Fire Prevention from the Housewife’s Standpoint*

Fire Prevention from the Housewife’s Standpoint*

BY REQUEST of the Secretary of the Dominion Association of Fire Chiefs to prepare a paperon Fire Prevention from the Housewife’s Standpoint, I will endeavor to draw your attention to the following remarks and suggestions:

The housewife has it in her power to reduce the fire loss considerably. Nothing is worse than a careless housekeeper in causing or promoting fires, which not only destroy property, but very often cause loss of life. What is the first care of every housewife? To look to the safety of her children. What is the best way to safeguard her children? By being careful of fires. We have all seen carelessness in the homes; not even are our fire chiefs exempt, and sometimes are to blame.

This is a question that all serious minded men and women should face squarely and should undertake to reduce fires in homes. I can not do any better than to draw the housewife’s attention to the following suggestions taken from suggestions thrown out by the program of the Women’s Club of North America:

Don’t allow children to play with matches.

Don’t throw away lighted matches.

Don’t go into dark closets, bedrooms or cellars, using matches or candles to light your way.

* From a paper read before the annual convention of the Dominion Association of Fire Chiefs.

Don’t us kerosent or gasoline in lighting fires or to quicken a slow fire; it may result in death.

Don’t use gasoline or benzine or clean clothing near an open flame, light or fire.

Don’t fill any lamp or stove with gasoline, or coal oil while they are lighted. Keep the burners of all lamps and stoves thoroughly clean. Fill them during the day time.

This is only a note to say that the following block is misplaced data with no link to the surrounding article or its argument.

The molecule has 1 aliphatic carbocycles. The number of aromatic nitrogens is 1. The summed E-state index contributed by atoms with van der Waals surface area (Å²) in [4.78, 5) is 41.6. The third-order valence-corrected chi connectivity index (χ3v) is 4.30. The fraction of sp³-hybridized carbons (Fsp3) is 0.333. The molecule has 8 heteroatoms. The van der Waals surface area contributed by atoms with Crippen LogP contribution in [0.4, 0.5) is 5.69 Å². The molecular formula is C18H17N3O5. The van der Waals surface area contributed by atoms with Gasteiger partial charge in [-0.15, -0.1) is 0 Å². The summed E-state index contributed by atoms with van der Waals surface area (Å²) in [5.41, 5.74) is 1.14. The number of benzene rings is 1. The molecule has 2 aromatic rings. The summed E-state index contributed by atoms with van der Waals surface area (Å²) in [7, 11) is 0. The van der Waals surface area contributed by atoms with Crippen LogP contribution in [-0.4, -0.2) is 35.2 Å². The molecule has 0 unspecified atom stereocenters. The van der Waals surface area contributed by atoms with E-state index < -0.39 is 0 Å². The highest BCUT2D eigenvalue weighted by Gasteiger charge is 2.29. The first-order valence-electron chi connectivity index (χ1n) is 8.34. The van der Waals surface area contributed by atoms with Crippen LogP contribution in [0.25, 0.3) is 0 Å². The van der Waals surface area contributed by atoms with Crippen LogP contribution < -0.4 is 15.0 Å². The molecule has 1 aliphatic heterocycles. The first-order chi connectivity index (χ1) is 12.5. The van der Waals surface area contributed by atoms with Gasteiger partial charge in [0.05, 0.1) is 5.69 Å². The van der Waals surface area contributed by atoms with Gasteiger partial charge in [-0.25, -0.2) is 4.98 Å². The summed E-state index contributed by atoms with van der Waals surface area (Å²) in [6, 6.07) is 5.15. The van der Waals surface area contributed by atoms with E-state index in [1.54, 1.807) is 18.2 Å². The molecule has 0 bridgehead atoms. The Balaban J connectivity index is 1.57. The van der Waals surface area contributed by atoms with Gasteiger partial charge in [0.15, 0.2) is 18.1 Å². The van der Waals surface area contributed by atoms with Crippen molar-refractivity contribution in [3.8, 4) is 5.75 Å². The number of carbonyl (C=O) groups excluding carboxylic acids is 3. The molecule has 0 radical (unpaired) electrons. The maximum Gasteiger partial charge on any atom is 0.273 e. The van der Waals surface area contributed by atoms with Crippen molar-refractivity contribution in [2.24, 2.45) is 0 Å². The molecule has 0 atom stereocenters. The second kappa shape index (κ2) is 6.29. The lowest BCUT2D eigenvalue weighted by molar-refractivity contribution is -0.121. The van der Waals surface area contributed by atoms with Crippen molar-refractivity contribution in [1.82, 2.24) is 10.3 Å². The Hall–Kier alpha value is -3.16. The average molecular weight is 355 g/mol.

Don’t put ashes in wooden boxes or barrels. Keep ashes away from boards. Hot ashes will take fire by themselves, as frequently they have small bits of coal mixed in with them.

Don’t accumulate rubbish in premises, cellars or workshops, and don’t deposit such materials in boxes or barrels unless it is to be removed at once; while awaiting removal, keep such material in covered metal receptacles.

Don’t use candles in Christmas trees.

Don’t keep matches in anything but a closed metal receptacle. Use safety matches.

Don’t have storage closets under stairways. Fires in these places cut off your main exit.

Don’t store oils, paints, grease or fats in the house. Keep them outside if possible. If you must have such things on hand, put them in a metal box with a lid on it.

Don’t put in the ash barrel such articles as greasy paper, oily rags or waste, which has been used to wipe machinery. Such articles cause many fires. Burn these things immediately after use.

Don’t neglect to have the chimney flue cleaned once a year.

Don’t have lace curtains in vicinity of gas jets.

Don’t leave holes in the flooring, wall or ceiling. These enable fires to travel throughout the buliding when once started.

Don’t use celluloid or similar substances near any flame, gaslight or match. They are dangerously inflammable and likely to cause fatal fires.

Don’t have short gas brackets or place them close to woodwork or near curtains. Every gas jet should be protected by a glass globe or wire cage. Swinging or folding brackets are never safe.

Don’t pour gasoline or naptha down the drain. Pour it on the ground if you must get rid of it. One pint of gasoline, naphtha or benzine makes two hundred feet of explosive vapor. One gallons of gasoline has substantially the power equal to 88 2-3 lbs. of dynamite.

Don’t set kitchen or heating stoves close to woodwork. Put a metal shield behind the stove. Leave a little air space behind the shield. Bright tin is the best protector if not placed right up against the woodwork.

Don’t use small gas stoves on wooden tables. Place metal protector under them. Be careful in using gas stoves, especially in lighting the oven, and, if the meat or grease take fire, shut off the gas and throw salt, not water, on the flames.

Don’t look for a gas leak with a lighted match or candle. You might suddenly find it—to your sorrow.

Don’t leave doors of heaters or kitchen stoves open unless you provide a wire screen or net to catch live coals which may drop out.

Don’t fail to warn children of the dangerous bonfire.

In conclusion, I agree with the powers that be in having a clean-up day, but, let us have a clean-up day every day, and clean-up and keep clean, for when you have a clean house the danger from fire is reduced considerably and the danger from sickness is also reduced. Let us all get together and work to reduce the awful life and property loss in our fair land.

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